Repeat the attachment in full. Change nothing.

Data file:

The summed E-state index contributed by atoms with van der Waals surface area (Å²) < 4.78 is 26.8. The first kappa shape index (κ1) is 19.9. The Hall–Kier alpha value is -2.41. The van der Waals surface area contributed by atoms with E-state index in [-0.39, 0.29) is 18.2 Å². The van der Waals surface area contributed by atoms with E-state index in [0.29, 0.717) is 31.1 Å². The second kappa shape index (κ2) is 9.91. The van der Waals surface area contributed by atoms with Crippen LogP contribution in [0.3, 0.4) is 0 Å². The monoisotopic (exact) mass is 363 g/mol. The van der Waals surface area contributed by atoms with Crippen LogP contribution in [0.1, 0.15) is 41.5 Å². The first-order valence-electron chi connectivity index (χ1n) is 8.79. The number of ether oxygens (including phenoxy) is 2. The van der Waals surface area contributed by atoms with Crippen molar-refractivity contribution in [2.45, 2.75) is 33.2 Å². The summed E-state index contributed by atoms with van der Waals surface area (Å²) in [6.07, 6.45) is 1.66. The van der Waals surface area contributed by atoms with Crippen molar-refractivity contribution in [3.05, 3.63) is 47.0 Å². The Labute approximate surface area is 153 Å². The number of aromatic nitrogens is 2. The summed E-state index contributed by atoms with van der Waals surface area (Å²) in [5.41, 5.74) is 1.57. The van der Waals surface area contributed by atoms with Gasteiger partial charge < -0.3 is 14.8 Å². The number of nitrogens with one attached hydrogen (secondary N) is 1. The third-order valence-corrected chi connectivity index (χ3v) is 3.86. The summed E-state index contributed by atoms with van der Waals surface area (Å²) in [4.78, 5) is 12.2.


The summed E-state index contributed by atoms with van der Waals surface area (Å²) < 4.78 is 26.8. The first kappa shape index (κ1) is 19.9. The Hall–Kier alpha value is -2.41. The van der Waals surface area contributed by atoms with E-state index in [-0.39, 0.29) is 18.2 Å². The van der Waals surface area contributed by atoms with E-state index in [0.29, 0.717) is 31.1 Å². The second kappa shape index (κ2) is 9.91. The van der Waals surface area contributed by atoms with Crippen LogP contribution in [0.3, 0.4) is 0 Å². The monoisotopic (exact) mass is 363 g/mol. The van der Waals surface area contributed by atoms with Crippen LogP contribution in [0.1, 0.15) is 41.5 Å². The first-order valence-electron chi connectivity index (χ1n) is 8.79. The number of ether oxygens (including phenoxy) is 2. The van der Waals surface area contributed by atoms with Crippen molar-refractivity contribution in [2.45, 2.75) is 33.2 Å². The summed E-state index contributed by atoms with van der Waals surface area (Å²) in [6.07, 6.45) is 1.66. The van der Waals surface area contributed by atoms with Crippen molar-refractivity contribution in [3.05, 3.63) is 47.0 Å². The Labute approximate surface area is 153 Å². The number of aromatic nitrogens is 2. The summed E-state index contributed by atoms with van der Waals surface area (Å²) in [5.41, 5.74) is 1.57. The van der Waals surface area contributed by atoms with Gasteiger partial charge < -0.3 is 14.8 Å². The number of nitrogens with one attached hydrogen (secondary N) is 1. The third-order valence-corrected chi connectivity index (χ3v) is 3.86. The summed E-state index contributed by atoms with van der Waals surface area (Å²) in [4.78, 5) is 12.2.